How to Determine the Period of Reasonable Notice and What’s Mitigation?
Although, on occasion, we see cases that try to tweak the way in which the period of reasonable notice at common law should be determined, in the end, the tried and true Bardal test continues to win the day and there’s really no reason to change.
The most recent example is McGroarty v. Linita Design which is a Divisional Court appeal of a judgment awarding the plaintiff damages “based on a reasonable notice period of 17 months” less mitigation income. The defendant appealed and the appeal was dismissed by the Divisional Court.
The appeal was over two issues:
The appellant submits that the trial judge erred in his determination that a 17 month notice period was reasonable having regard to all of the relevant factors. As well, it submits that the trial judge also erred in failing to deduct all of the income the respondent earned during that notice period in mitigation of her damages.
The Court reviewed the law with respect to reasonable notice. Although flirting with the “month per year of service” rule of thumb relied upon by many HR practitioners as a “rough guide” for determining the period of reasonable notice and by many plaintiffs lawyers as a “hard and fast” rule, the Court ultimately, and correctly, followed the Court of Appeal decision in Minnott v. O’Shanter and rejected any “rule” for determining the period of reasonable notice.
The proponents of the “rule of thumb” approach to notice determination rely on predictability and certainty, things that are lacking in the more traditional approach to notice determination espoused by Bardal v. Globe and Mail and the hundreds of cases that have followed it. Under the Bardal approach, the court will consider a range of factors and come up with a range of reasonable notice.
Some argue that the period of reasonable notice is intended to approximate the amount of time it would take an employee to find alternate employment and to “compensate employees for the time and effort they have invested in their employer’s business”. According to Chief Justice McCruer in the seminal Bardal case:
There can be no catalogue laid down as to what is reasonable notice in particular classes of cases. The reasonableness of the notice must be decided with reference to each particular case, having regard to the character of the employment, the length of service of the servant, the age of the servant and the availability of similar employment, having regard to the experience, training and qualifications of the servant.
The Court of Appeal in Minnott rejected the formulaic approach to notice determination:
Predictability, consistency and reasonable certainty are obviously desirable goals in employment law both for employers and for those advising employees who have been or are about to be dismissed C a point emphasized by Lacourciere J.A. in his majority reasons in Cronk. These goals, however, are best achieved by a careful weighing and blending of the Bardal and other factors relevant to the calculation of reasonable notice, by establishing reasonable ranges for similar cases, recognizing that no two cases are the same, and even by establishing upper limits for particular classes of cases where appropriate.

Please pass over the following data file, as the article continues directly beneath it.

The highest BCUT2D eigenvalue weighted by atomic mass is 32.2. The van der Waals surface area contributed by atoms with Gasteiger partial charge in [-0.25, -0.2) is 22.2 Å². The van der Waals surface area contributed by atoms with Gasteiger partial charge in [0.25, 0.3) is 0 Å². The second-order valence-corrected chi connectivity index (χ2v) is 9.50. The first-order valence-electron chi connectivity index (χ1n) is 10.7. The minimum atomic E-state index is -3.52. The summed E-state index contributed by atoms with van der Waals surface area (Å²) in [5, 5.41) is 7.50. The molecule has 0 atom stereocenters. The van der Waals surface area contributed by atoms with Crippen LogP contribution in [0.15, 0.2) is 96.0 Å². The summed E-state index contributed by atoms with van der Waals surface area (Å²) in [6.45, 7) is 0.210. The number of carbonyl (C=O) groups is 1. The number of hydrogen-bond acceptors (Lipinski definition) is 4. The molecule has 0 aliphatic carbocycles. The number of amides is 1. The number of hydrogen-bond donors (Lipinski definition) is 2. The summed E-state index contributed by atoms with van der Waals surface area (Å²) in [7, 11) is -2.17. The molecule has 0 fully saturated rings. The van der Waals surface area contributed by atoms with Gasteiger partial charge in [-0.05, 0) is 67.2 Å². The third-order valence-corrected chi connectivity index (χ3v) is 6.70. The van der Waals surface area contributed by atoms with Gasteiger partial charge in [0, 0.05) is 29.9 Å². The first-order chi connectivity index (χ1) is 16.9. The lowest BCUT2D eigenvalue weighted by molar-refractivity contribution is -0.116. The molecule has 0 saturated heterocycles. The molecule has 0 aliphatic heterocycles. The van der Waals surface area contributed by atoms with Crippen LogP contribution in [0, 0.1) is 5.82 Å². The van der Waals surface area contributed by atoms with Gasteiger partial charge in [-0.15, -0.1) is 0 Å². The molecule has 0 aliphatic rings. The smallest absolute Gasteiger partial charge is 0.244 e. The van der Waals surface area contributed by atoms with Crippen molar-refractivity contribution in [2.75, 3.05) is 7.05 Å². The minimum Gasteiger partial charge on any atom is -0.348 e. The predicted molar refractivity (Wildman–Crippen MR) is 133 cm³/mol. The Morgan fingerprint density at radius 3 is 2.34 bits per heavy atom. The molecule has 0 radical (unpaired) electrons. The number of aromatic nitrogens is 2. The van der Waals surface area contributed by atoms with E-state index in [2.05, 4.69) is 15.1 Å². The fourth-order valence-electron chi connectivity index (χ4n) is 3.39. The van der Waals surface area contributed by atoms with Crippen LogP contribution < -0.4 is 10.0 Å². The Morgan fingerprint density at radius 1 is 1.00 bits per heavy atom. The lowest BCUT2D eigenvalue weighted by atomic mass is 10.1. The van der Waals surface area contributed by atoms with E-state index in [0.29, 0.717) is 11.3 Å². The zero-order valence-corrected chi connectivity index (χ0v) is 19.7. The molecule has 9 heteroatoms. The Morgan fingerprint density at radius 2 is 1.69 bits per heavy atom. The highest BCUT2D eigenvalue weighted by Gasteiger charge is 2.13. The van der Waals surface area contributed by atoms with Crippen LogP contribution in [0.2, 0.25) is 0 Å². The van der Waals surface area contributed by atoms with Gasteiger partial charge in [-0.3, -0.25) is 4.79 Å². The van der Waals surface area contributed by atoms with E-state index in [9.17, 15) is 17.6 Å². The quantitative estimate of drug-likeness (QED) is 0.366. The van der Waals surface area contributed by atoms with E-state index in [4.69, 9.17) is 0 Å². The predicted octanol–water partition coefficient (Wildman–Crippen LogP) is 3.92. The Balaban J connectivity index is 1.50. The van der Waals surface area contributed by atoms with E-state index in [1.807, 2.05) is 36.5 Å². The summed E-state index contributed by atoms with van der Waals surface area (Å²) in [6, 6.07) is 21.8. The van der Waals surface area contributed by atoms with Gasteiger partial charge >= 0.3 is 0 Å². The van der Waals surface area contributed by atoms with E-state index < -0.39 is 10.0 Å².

The Court in McGroarty found that the 17 month reasonable notice period was within the range of reasonableness.
The appelant also argued that the trial judge erred when he refused to deduct all mitigation income earned from alternate employment over the period of reasonable notice. The Court in McGroarty v. Linita Design:
It is clear that this employer bears the burden of showing with evidence that this wronged employee has failed to mitigate her damages. In the absence of proof by the employer that this employee obtained other employment of “approximately similar kind”, this employee should in fairness be entitled to recover the former salary owing arising from that number of hours required to be worked. Certainly, it cannot fairly be said that this reduction in the hourly wage, by a full one-third, is “employment of like nature”. This was clearly an inferior employment position to that which she had previously enjoyed with the appellant. Recognizing this fact, and looking “at the entire picture”, the trial judge took into account and gave proper allowance for the “extra time and trouble” expended for the respondent to mitigate, and that at the substantially lower rate of hourly pay.
A review of the case law presented by the parties in this appeal confirms that the assessment of damages by a trial judge where an employee obtains new employment within the notice period at a substantially lower rate of pay, and with differing hours of work, remains quite unsettled in law. Having regard to the breadth of possible re-employment fact situations, our law is not so inflexible such that any and every benefit derived from complying with the duty to mitigate must in every circumstance require a deduction from the resulting damages. On the unique facts of this case, the trial judge correctly applied the law.
This case is instructive but the broad principles that the court espouse, particularly on the “unique” mitigation facts, ought to be applied with caution.